Good luck with that.

 

My immediate-term support and resistance ranges for Gold, Oil and the SP500 are now $1536-1592, $96.54-100.03, and 1305-1331, respectively.

 

Best of luck out there today,

KM

 

Keith R. McCullough
Chief Executive Officer

 

Confusing Them - Chart of the Day

 

Confusing Them - Virtual Portfolio




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WYNN 2Q11 CONF CALL NOTES

Terrific across the board but Vegas the real standout again.

 

 

HIGHLIGHTS FROM THE RELEASE

  • Net revenues of $1.37BN and Adj EBITDA of $447MM
    • Macau: Net revenue of $977MM and EBITDA of $314MM
    • Las Vegas: Net revenue of $391MM and EBITDA of $133MM
  • "Board of Directors has approved a cash dividend for the quarter of $0.50 per common share... payable on August 11, 2011, to stockholders of record on July 28, 2011."
  • "Charitable contribution made by Wynn Macau to the University of Macau Development Foundation... consists of a $25 million contribution made in May 2011, and a commitment for additional donations of $10 million each year for the calendar years 2012 through 2022 inclusive, for a total of $135 million."

 

CONF CALL NOTES

  • Volume increases in baccarat and other table games.  Had amazing hold in baccarat.
  • In non-casino, they had a 15.7% increase - hotel cash revenue was their highest in history.

Q&A

  • Hold impact in Las Vegas- Normalized EBITDA was in the neighborhood of $115MM
    • We calculate the hold impact on revenue was $30MM and roughly $25MM on EBITDA, much more than management indicated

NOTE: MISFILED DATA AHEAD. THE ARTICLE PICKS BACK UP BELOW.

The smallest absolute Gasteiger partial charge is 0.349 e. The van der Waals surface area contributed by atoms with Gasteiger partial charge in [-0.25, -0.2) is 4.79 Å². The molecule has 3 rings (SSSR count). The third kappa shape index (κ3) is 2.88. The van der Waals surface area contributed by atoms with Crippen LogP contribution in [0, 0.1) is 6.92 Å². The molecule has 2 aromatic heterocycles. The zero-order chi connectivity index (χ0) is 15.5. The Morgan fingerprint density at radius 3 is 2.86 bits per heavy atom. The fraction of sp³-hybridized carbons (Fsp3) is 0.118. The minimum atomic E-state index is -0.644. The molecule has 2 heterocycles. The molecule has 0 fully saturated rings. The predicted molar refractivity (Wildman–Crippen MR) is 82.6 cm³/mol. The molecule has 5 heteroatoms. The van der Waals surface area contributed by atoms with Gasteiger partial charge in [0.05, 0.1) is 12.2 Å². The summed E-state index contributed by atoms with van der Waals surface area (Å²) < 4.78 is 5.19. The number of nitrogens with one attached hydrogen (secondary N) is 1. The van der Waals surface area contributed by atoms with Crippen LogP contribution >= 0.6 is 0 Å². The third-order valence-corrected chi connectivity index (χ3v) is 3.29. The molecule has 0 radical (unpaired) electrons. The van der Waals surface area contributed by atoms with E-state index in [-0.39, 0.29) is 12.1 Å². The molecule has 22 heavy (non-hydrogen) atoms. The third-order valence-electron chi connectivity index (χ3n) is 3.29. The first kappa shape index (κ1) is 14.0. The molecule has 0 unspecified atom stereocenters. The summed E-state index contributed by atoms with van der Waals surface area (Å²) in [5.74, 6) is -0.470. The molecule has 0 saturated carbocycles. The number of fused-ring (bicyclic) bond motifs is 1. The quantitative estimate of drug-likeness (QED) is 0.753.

• They are still 50% reserved on their receivables bucket
  • Segment margins in Macau?
    • They don't give segment margins but margins are increasing as volumes increase. Competition hasn't dented them yet.
  • Vegas trends:
    • July is usually a black hole for them... August picks up for them and then September is good and October sells out for them
    • July occupancy is actually better than they thought - all of that is last minute bookings - 48 to 72 hours in advance. They have not lowered rates.  
    • The fourth quarter looks great and now that they are getting through July they are doing well.  They're tracking around $1MM/day in July.  Convention business is totally sold out in July.
  • The land granting process in Macau is continuing. They are proceeding with their soil research until then.
    • The latest Gazette just came out and there was no mention of new concessions.
  • Cotai: 1500 rooms - with room to expand, 500 tables. They are thinking about building a separate hotel with 200 rooms with no casino so government officials can stay there.
  • Thinks that Galaxy Macau did a good job but they aren't affected by it.
  • He is naturally interested in Singapore but there is a moratorium on new licenses until 2017.  If they had the chance to be in business in Singapore, they would be thrilled but that decision is not theirs to make now
  • They don't know how their competitors in Vegas are doing. They recently spent $200MM on renovations in Vegas. Their guess is that everyone is doing better this year than last year.
  • For 2012, they are tracking on pace for convention rooms in-line with this year, with any upside from price.  There are some big conferences that benefited 2011 that won't benefit 2012.  Chinese NY and Superbowl fell on 2 weekends vs. one.
  • There are a host of opportunities to expand in Las Vegas, but is afraid of the political environment in Las Vegas from this administration which he thinks is the biggest wet blanket on the economy
  • The government was very specific in stating that they do not want apartments on Cotai
  • Their LV properties are benefiting from international travelers
  • They are keeping a close eye on MA gaming legalization.  They would be interested depending on the legislation.
  • Wynn Resorts has zero debt, which gives them lots of flexibility to fund new projects. Will stay under leveraged.